History of Machine Vision : Camera

The camera is now ubiquitous in our daily life as well as in image processing, but do you know how it was born and how it evolved? This booklet describes the evolutionary history of the camera from its birth to the current mainstream digital camera.

Birth of the Camera

The history of camera images dates back to the B.C. era when “camera obscura,” which means “dark room," was the ancestral device of the current camera. The camera obscura was an optical device that projects an upsidedown image of an object using the light coming into a dark room through a small hole. It used exactly the same mechanism as pinhole cameras. Eventually, from the 16th century, it was developed into a device composed of a lens, dark box, and reflecting mirror. This device was used as a drawing aid when artists made sketches of landscapes and drew portraits.

In 1839 a Frenchman, Daguerre, invented the daguerreotype (silver-plate photography) camera. Then about 30 years later, Maddox invented the dry plate in Britain. It is said that the oldest photo in Japan was taken with the daguerreotype camera.

With these inventions, the age when the subject was portrayed by human hands came to an end, and the age of the camera, in which the captured image is recorded using photosensitive material, began.

Film (Silver Halide) Camera

The photosensitive material, on which captured images are recorded, has been continuously changing for over 170 years since the camera was born. Starting from the silver plate, the photosensitive material evolved to the wet plate and then to the dry plate, and eventually film rolls were invented. Film rolls enabled cameras to record multiple photos on one roll by advancing the film one frame at a time. In response to this progress, various types of film cameras were developed to accept differently-sized films such as 16 mm, 4 × 5 cm and 6 × 6 cm. In addition, the half-framed camera, which can double the number of frames on one roll, was introduced to the market. The reason that film cameras are also known as silver halide cameras is because the captured image is recorded by exposing compounds like silver halide to light. The most widespread type of camera film used was the 135 film (better known as 35 mm film), which was the standard size of films used for movies. Reversal film, which produces vivid colors, was also used to make slides.

Popularization and Miniaturization Promoted by the Development of Electronics

Surprisingly, the application of electronic technologies to cameras started fairly early, dating back to the 1950s when the electronically-controlled automatic exposure meter was developed. This innovation freed photographers from the troublesome procedure of adjusting shutter speeds and apertures. Further, spurred by the introduction of the autofocus (automatic focusing) function and automatic strobe lights, the camera gradually became popular among ordinary people. At the same time, the transistors used for electronic control circuits were replaced by ICs, which expedited the miniaturization of the camera. The trends of popularization and miniaturization have been further accelerated with the development of digital cameras.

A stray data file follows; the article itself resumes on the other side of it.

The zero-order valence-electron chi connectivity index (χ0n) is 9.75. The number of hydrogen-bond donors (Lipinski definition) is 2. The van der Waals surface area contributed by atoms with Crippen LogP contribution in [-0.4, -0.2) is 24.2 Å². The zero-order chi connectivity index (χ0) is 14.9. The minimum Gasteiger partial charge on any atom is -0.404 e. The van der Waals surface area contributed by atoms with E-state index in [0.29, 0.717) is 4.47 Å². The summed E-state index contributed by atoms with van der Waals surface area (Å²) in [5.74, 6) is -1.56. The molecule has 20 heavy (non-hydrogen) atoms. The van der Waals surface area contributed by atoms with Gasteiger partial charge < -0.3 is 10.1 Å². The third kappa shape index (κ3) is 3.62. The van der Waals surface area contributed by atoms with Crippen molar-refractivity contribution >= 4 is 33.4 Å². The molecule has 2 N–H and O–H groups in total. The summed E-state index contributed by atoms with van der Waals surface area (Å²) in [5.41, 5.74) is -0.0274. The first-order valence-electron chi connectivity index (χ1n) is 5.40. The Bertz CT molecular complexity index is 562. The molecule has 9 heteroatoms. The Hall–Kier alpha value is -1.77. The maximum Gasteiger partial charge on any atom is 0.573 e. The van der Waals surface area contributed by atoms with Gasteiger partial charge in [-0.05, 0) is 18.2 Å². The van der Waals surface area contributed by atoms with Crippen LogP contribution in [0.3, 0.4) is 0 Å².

Digital Camera

When film cameras were in their heyday in the 1980s, the camera world marked another development. It was the invention of the digital still camera. This newcomer fascinated the public with its convenient features: the elimination of the DPE steps (development, printing, and enlargement) and the immediate display of captured images on the LCD monitor for users to check them. Less than 20 years after its release, it has surpassed the film camera in both production and shipment volumes, taking the lead in the camera industry.

The captured image is converted into pixels using semiconductor image sensors (image sensing devices) and photodiodes that detect light. For example, a five megapixel digital camera creates a full array of image data using five million tiny photodiodes.

What Is the Difference between a Film Camera and a Digital Camera?

The biggest difference lies in the process to record a captured image. The film used for silver halide cameras played two roles at a time: capturing the image and recording the image. On the other hand, the image sensor on a digital camera divides these roles by first capturing the image and then recording the image in semiconductor memory. This explains how two or more captured images are recorded on one frame if you forget to advance the film and how recording memory can be repeatedly used by deleting the image data stored in it. Moreover, the film camera records the captured images as they are, while the digital camera performs sampling (constant quantization of the changes in exposure) before recording the image, which makes it possible to acquire highly stabilized and reproducible image data.

CCD Camera

The evolution of the digital camera continues with the development of the CCD (charge-coupled device) image sensor which increases the photosensitivity of photodiodes. CCDs are used in a variety of cameras such as compact microscope cameras, camera cell phones, compact digital cameras, and large DSLR cameras. The CCD provides the functionalities to meet a wide range of application needs including those for astrophotography and security surveillance, and is also used for the autofocus function and for exposure control. Furthermore, 3D cameras, which have been recently introduced into the market, capture a realistic image exactly as the human eye would recognize the object by equipping a CCD camera with two lenses. On the other hand, the use of the CMOS image sensor, which has often been used for night vision cameras, is increasing.